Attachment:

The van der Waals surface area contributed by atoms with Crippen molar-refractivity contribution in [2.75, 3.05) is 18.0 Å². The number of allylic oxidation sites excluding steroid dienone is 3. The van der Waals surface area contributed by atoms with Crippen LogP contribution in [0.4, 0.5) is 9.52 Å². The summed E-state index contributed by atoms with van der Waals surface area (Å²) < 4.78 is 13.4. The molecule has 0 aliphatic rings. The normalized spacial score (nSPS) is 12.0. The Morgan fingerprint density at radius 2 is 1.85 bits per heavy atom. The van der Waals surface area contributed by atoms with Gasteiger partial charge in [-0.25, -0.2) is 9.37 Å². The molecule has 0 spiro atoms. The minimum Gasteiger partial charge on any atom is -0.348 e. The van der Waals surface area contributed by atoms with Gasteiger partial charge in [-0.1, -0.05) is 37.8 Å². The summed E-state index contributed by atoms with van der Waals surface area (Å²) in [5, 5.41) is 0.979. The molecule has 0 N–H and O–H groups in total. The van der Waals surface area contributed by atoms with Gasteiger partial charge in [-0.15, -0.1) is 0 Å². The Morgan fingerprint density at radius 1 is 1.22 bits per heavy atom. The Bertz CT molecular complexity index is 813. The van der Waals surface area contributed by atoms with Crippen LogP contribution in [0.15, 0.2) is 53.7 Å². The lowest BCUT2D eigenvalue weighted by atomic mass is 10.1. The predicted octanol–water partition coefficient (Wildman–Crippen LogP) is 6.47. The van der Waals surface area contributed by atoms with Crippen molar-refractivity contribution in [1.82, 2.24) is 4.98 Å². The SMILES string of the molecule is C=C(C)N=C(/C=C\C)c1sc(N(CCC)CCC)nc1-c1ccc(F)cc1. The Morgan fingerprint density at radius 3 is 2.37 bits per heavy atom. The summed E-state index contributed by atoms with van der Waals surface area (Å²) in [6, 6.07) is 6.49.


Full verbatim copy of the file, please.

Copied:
The van der Waals surface area contributed by atoms with Crippen molar-refractivity contribution in [2.75, 3.05) is 18.0 Å². The number of allylic oxidation sites excluding steroid dienone is 3. The van der Waals surface area contributed by atoms with Crippen LogP contribution in [0.4, 0.5) is 9.52 Å². The summed E-state index contributed by atoms with van der Waals surface area (Å²) < 4.78 is 13.4. The molecule has 0 aliphatic rings. The normalized spacial score (nSPS) is 12.0. The Morgan fingerprint density at radius 2 is 1.85 bits per heavy atom. The van der Waals surface area contributed by atoms with Gasteiger partial charge in [-0.25, -0.2) is 9.37 Å². The molecule has 0 spiro atoms. The minimum Gasteiger partial charge on any atom is -0.348 e. The van der Waals surface area contributed by atoms with Gasteiger partial charge in [-0.1, -0.05) is 37.8 Å². The summed E-state index contributed by atoms with van der Waals surface area (Å²) in [5, 5.41) is 0.979. The molecule has 0 N–H and O–H groups in total. The van der Waals surface area contributed by atoms with Gasteiger partial charge in [-0.15, -0.1) is 0 Å². The Morgan fingerprint density at radius 1 is 1.22 bits per heavy atom. The Bertz CT molecular complexity index is 813. The van der Waals surface area contributed by atoms with Crippen LogP contribution in [0.15, 0.2) is 53.7 Å². The lowest BCUT2D eigenvalue weighted by atomic mass is 10.1. The predicted octanol–water partition coefficient (Wildman–Crippen LogP) is 6.47. The van der Waals surface area contributed by atoms with Crippen molar-refractivity contribution in [1.82, 2.24) is 4.98 Å². The SMILES string of the molecule is C=C(C)N=C(/C=C\C)c1sc(N(CCC)CCC)nc1-c1ccc(F)cc1. The Morgan fingerprint density at radius 3 is 2.37 bits per heavy atom. The summed E-state index contributed by atoms with van der Waals surface area (Å²) in [6, 6.07) is 6.49.